She turned off the oven, and decided to make herself eggs instead, but not yet, and then walked into her bedroom. The walls were a pale buttery yellow, with a white glazed trim, the carpet an antique needlepoint she'd bought in England. There were antique prints and watercolors on the walls, a handsome marble fireplace, and on the mantel silver-framed photographs of her children. There were comfortable overstuffed chairs on either side of it, and she and Bill liked to sit by the fire and read at night, or on weekends. They spent most of their weekends in the city now, and had for the past year. They had sold the house in Connecticut the summer before. With the children gone, and Bill traveling constantly, they never went there.
"My life seems to be on a shrink cycle these days," Mary Stuart had said jokingly to a friend, "with the kids gone, and Bill away, we seem to be paring everything down. Even our apartment is beginning to seem too big for us." But she would never have had the heart to sell it. The children had grown up there.
As she walked into the bedroom, and set down her handbag, her eyes went unwittingly toward the mantel. It was still reassuring to see them there, the children when they were four and five and ten and fifteen...the dog they had had when they were small, a big friendly chocolate Lab named Mousse. As always, she found herself drawn to them, and stood staring at their pictures. It was so easy to look at them, to just stand there and remember. It was like being drawn into another time, and she so often wished she could go back to that earlier time, when all their problems had been simple. Todd's blond, cheery little face looked out at her from when he was a little boy and she could hear him calling her name again...or see him chasing the dog...or falling into the swimming pool when he was three and she dived in after him with all her clothes on. She had saved him then. She had always been there for him, and for Alyssa. There was a photograph of all of them three Christmases before, laughing, their arms around each other, horsing around while an exasperated photographer had begged them to be serious for a moment so he could take their picture.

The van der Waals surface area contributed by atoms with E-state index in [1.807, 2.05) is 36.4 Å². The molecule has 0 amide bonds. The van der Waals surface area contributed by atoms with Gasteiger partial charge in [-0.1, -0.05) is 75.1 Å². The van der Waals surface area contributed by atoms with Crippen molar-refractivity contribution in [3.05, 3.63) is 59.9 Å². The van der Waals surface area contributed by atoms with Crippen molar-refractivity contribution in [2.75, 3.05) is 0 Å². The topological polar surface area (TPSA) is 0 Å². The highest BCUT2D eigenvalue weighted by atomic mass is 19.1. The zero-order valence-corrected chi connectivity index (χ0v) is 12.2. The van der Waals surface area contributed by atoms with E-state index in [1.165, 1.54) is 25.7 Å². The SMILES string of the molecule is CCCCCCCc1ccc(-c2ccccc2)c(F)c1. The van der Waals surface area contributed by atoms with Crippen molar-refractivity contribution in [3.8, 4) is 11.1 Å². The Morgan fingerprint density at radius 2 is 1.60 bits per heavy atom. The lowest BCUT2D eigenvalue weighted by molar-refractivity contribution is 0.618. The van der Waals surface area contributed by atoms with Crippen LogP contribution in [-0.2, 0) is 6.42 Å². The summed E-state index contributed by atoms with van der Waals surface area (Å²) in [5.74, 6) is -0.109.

Todd had insisted on singing outrageous songs to them, while Alyssa laughed hysterically, and even she and Bill couldn't stop laughing. It had felt good to be so silly. It always felt good to be with them. It made the sound of Alyssa's voice on the machine that night even more poignant. And then, as she always did, Mary Stuart turned away from the photographs, the little faces that both caressed and tormented her, that tore at her heart and soothed it. There was a catch in her throat as she went to her bathroom and washed her face, and then looked sternly at herself in the mirror.
"Stop that!" She nodded in answer. She knew better than to let herself do that. Self-indulgence was a luxury she could no longer afford. All she could do now was move forward. But she had moved to an unfamiliar land with a landscape she didn't like. It was bleak and unpopulated, and at times unbearably lonely. At times, she felt as though she had come there by herself, except that she knew Bill was there too, lost in the desert somewhere, in his own private hell. She had been searching for him there for over a year, but as yet she hadn't found him.